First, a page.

Resilience: how to train your psychological immune system
Want to emerge from crises feeling empowered? Want to use conflicts, stress and problems as an opportunity to grow? To do this, you need resilience – in other words, you have to be “mentally strong”. This is something you can train and work on at any age. We’ll show you how.
Mavie editorial team
Resilience is a term used to describe the way in which we human beings cope with crises. But the question is – how can you learn to take a more effective and stress-free approach to dealing with difficult situations? Here are three ideas.
Acceptance + optimism = a boost of energy
You’ve lost a loved one. There's been a fire in your home. Your termination at work is presenting you with financial challenges. Whatever the crisis may be, the first step in overcoming it is wholeheartedly accepting what has happened. That does, of course, take some time. There’s no condensing these stages of grief and despair – you simply have to ride them out until you reach a point where you’re able to accept your “new normal”. At the same time, it’s also important to stay optimistic that you’ll find a solution to your problem. This combination – acceptance and optimism – frees up energy, allowing you to look to the future and leaving you better equipped to answer the questions “How do I regain control over my life?” and “What am I expecting?”.
Self-analysis: what thoughts are preventing you from gaining new ground?
Is there something about your current situation that you’re keen to change? What’s making it so difficult for you to express how you want things to be in the future? Why should everything go back to or stay the way it was? At Mavie Work, we call these “intrusive thoughts”, i.e. thoughts that are standing in our way. Identify thoughts that are getting in the way of your search for solutions. Examples of intrusive thoughts include: “My colleague definitely won’t agree”, “It’s not financially viable”, etc.
Use hypothetical situations to discover new paths and find solutions
The following tool, used in the coaching arena, helps you become more resilient and emerge from a crisis feeling empowered. Formulate hypotheses: “what if...?” Suppose your colleague agrees with your proposal: how would you then go about implementing it? What if the budget is available after all? What would you be able to change? The hypothesis method helps you build your resilience for the following reason: it’s only when we let our thoughts run free that we come up with solutions that we’d never before considered.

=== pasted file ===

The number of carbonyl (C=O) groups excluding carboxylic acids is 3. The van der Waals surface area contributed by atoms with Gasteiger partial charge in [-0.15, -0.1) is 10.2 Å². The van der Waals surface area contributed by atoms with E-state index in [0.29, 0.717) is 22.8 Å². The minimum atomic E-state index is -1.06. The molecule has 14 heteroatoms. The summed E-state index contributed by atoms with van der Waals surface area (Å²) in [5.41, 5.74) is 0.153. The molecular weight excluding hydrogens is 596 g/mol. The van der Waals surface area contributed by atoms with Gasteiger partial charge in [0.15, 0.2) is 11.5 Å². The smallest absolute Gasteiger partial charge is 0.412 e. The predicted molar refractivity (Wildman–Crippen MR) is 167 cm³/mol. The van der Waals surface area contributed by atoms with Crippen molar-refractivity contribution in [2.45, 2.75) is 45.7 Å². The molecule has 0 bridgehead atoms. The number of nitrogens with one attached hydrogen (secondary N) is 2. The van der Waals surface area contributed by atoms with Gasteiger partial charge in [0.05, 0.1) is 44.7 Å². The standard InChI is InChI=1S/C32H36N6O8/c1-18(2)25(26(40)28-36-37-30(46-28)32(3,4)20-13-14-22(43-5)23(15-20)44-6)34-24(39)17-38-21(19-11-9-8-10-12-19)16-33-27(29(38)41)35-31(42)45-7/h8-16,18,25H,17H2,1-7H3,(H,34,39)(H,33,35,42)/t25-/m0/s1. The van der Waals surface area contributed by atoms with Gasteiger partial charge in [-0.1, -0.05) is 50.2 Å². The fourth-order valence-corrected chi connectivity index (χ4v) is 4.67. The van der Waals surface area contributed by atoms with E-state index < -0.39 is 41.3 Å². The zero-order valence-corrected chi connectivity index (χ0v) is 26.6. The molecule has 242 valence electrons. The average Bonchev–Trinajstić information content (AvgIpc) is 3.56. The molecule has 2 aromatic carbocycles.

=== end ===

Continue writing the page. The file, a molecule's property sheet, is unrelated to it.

Boost your resilience by stepping out of the victim role
Although the role of victim serves as a form of self-preservation for a time, at some point, you need to bite the bullet and take responsibility for your own actions. And, in actual fact, a decision in favour of one thing is ultimately a decision against another. That’s something you have to battle with first. You can never please everyone. But: uncomfortable decisions can ultimately earn you respect and esteem. Employees who can rely on managers to quickly make decisions and then stand by them have more support and direction. By the same token, managers also find it easier to work with employees who don’t beat about the bush.
Strengthening resilience with plan B, C and D
Upstream crisis management boosts resilience. Devising a sound and meticulous plan for the future, considering a plan B and C, is a good tool for dealing with the vicissitudes of life.
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Resilience training to increase your mental strength. Work with our counsellors at Mavie to bolster your approach to crisis management. Get in touch and arrange an appointment for a one-to-one coaching session (provided that your company has a contract with Mavie Work). Call our hotline, write us an email, or click on the button below: +43 1 585 388 1 email@example.com